Life has very few guarantees. Paying taxes and dying are two guarantees that impact every single person no matter gender, socio-economic status, religion or ethnicity. We pay taxes every year and talk about how much we like or dislike taxes with just about anyone who will listen. Yet, we often find it difficult to talk with our loved ones about the need to prepare for passing away. This hesitancy then begs the question, “How do I talk with my (husband/wife, partner, sibling, child, mother/father…you fill in the blank) about estate planning?”.
Through my years of working 1:1 with families, I have gathered a few pointers that make talking about writing a will or trust a little bit easier.
- Educate yourself. Don’t rely on urban legends and half-truths to formulate your own thoughts about estate planning. Read blogs (like this one!) from trusted sources or listen to interviews such as Why Not Talk About Death.
- Put aside self-interest. Yes, you may really want Grandma’s wedding ring, but approaching the topic of estate planning out of self-interest rarely goes well.
- Practice/role-play.Before beginning this conversation in earnest, rehearse what you would like to say with a friend or confidant. Let them give you feedback on your tone, body language, and content. It might even be a good idea to write down a few salient points so that you don’t get off-track.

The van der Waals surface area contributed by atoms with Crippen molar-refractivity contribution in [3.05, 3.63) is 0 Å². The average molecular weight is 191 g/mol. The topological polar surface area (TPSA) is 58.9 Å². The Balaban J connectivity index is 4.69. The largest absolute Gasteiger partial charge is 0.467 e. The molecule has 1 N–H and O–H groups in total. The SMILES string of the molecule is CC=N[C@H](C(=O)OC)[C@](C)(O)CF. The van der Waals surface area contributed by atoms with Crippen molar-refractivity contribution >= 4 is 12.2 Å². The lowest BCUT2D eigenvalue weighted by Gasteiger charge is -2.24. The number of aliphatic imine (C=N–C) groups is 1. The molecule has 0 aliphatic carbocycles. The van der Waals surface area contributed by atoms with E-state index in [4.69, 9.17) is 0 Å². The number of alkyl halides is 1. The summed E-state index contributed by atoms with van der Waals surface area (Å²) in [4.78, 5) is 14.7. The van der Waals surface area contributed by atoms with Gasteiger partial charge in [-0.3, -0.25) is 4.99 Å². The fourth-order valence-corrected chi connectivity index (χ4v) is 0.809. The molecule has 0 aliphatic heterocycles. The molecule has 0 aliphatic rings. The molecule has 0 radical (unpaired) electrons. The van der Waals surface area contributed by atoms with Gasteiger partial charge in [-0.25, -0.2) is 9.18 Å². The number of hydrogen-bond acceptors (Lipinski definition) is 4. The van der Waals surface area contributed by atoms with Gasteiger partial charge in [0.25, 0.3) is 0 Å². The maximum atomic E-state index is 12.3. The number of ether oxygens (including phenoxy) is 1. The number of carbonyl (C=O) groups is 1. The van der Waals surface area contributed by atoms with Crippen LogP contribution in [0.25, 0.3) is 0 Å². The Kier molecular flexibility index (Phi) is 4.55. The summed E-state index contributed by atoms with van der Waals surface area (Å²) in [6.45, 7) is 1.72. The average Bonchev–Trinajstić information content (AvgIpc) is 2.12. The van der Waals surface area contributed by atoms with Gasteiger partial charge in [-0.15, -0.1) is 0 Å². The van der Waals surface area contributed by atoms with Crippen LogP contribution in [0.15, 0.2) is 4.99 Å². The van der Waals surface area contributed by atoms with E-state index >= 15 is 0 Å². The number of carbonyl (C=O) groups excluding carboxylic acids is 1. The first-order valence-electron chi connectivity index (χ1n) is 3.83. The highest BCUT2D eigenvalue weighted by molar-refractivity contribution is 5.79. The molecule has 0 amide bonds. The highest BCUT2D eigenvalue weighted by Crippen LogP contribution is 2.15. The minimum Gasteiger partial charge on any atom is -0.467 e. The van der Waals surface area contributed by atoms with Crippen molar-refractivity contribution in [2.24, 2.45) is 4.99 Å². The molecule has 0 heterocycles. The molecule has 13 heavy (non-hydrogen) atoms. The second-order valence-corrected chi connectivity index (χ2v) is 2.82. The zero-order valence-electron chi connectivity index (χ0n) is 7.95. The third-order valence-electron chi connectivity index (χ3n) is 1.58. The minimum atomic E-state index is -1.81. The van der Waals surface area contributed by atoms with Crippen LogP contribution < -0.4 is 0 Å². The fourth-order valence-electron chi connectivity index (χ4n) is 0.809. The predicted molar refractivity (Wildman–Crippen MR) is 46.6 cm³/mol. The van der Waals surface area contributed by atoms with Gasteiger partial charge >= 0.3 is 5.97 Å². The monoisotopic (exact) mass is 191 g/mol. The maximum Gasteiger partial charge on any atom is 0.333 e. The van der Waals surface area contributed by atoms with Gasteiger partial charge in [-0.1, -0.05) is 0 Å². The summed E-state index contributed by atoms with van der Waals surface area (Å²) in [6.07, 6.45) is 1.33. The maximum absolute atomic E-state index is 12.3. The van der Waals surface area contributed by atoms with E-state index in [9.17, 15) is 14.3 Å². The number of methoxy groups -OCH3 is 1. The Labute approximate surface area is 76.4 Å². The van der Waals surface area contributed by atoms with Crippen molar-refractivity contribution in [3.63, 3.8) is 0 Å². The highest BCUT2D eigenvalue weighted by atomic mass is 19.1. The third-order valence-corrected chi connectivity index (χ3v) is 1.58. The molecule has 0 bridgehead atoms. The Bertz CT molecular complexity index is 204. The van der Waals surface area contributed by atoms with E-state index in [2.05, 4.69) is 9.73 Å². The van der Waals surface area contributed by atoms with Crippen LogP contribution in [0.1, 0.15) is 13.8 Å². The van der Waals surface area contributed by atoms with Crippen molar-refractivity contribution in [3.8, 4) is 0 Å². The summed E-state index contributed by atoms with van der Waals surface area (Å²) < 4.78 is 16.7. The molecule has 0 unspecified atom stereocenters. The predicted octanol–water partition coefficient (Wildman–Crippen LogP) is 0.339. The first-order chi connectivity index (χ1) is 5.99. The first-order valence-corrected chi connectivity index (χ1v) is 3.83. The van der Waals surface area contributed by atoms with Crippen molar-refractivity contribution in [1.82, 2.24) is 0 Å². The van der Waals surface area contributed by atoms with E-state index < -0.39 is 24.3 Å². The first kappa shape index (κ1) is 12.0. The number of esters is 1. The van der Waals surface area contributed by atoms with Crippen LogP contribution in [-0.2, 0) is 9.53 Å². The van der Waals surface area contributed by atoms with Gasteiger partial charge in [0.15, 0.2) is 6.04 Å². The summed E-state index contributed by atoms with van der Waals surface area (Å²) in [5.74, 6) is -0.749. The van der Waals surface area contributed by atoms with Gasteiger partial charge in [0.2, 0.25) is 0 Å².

- Ask permission. No one likes to be forced to do anything. Asking permission to start the conversation goes a long way in creating a safe environment for honest communication.
- Have realistic expectations. Don’t expect someone to go from “zero” to “let’s talk with an attorney” in one conversation. It may happen that way, but it may not. View this as an ongoing discussion.
- Chose a safe place. Chose a place that makes you and the other party comfortable. For example, take a walk. Sometimes, it is easier to have hard discussions while NOT sitting eye-to-eye with someone. An activity or location in which both parties feel safe creates a positive atmosphere.
- Select an attorney.Just like the medical field, there are generalists and specialists in the legal arena. Working with an attorney whose sole focus is estate planning ensures that you and your loved ones receive relevant and accurate service. Believe it or not, there is more to estate planning than writing a few thoughts on the back of a napkin!
Once your loved one is ready to get started on their will or trust, have them schedule a consultation with Crain & Wooley. Working with us means that you and your loved ones receive best-in-class service provided by highly skilled estate planning attorneys.